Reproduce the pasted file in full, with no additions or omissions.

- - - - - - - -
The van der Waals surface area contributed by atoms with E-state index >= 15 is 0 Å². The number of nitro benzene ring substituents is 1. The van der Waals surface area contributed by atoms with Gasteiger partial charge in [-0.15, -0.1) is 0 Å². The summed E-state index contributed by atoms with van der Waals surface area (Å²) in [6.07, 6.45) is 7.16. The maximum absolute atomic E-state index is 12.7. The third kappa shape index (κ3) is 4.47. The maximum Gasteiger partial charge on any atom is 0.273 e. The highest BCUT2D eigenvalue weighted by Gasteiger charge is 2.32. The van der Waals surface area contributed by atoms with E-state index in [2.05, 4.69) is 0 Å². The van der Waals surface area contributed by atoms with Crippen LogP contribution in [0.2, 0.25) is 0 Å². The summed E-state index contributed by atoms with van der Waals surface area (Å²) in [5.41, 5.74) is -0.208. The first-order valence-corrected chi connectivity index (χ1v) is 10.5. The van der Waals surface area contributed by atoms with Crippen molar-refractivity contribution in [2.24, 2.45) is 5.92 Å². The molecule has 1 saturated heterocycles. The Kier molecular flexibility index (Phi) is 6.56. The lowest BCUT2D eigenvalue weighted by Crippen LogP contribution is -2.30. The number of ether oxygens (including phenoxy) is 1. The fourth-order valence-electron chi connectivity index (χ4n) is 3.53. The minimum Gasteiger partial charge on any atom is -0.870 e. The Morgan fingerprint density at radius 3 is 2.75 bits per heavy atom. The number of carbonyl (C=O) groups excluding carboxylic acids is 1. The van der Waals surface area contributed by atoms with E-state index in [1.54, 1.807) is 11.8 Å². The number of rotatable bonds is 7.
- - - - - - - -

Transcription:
The van der Waals surface area contributed by atoms with E-state index >= 15 is 0 Å². The number of nitro benzene ring substituents is 1. The van der Waals surface area contributed by atoms with Gasteiger partial charge in [-0.15, -0.1) is 0 Å². The summed E-state index contributed by atoms with van der Waals surface area (Å²) in [6.07, 6.45) is 7.16. The maximum absolute atomic E-state index is 12.7. The third kappa shape index (κ3) is 4.47. The maximum Gasteiger partial charge on any atom is 0.273 e. The highest BCUT2D eigenvalue weighted by Gasteiger charge is 2.32. The van der Waals surface area contributed by atoms with E-state index in [2.05, 4.69) is 0 Å². The van der Waals surface area contributed by atoms with Crippen LogP contribution in [0.2, 0.25) is 0 Å². The summed E-state index contributed by atoms with van der Waals surface area (Å²) in [5.41, 5.74) is -0.208. The first-order valence-corrected chi connectivity index (χ1v) is 10.5. The van der Waals surface area contributed by atoms with Crippen molar-refractivity contribution in [2.24, 2.45) is 5.92 Å². The molecule has 1 saturated heterocycles. The Kier molecular flexibility index (Phi) is 6.56. The lowest BCUT2D eigenvalue weighted by Crippen LogP contribution is -2.30. The number of ether oxygens (including phenoxy) is 1. The fourth-order valence-electron chi connectivity index (χ4n) is 3.53. The minimum Gasteiger partial charge on any atom is -0.870 e. The Morgan fingerprint density at radius 3 is 2.75 bits per heavy atom. The number of carbonyl (C=O) groups excluding carboxylic acids is 1. The van der Waals surface area contributed by atoms with E-state index in [1.54, 1.807) is 11.8 Å². The number of rotatable bonds is 7.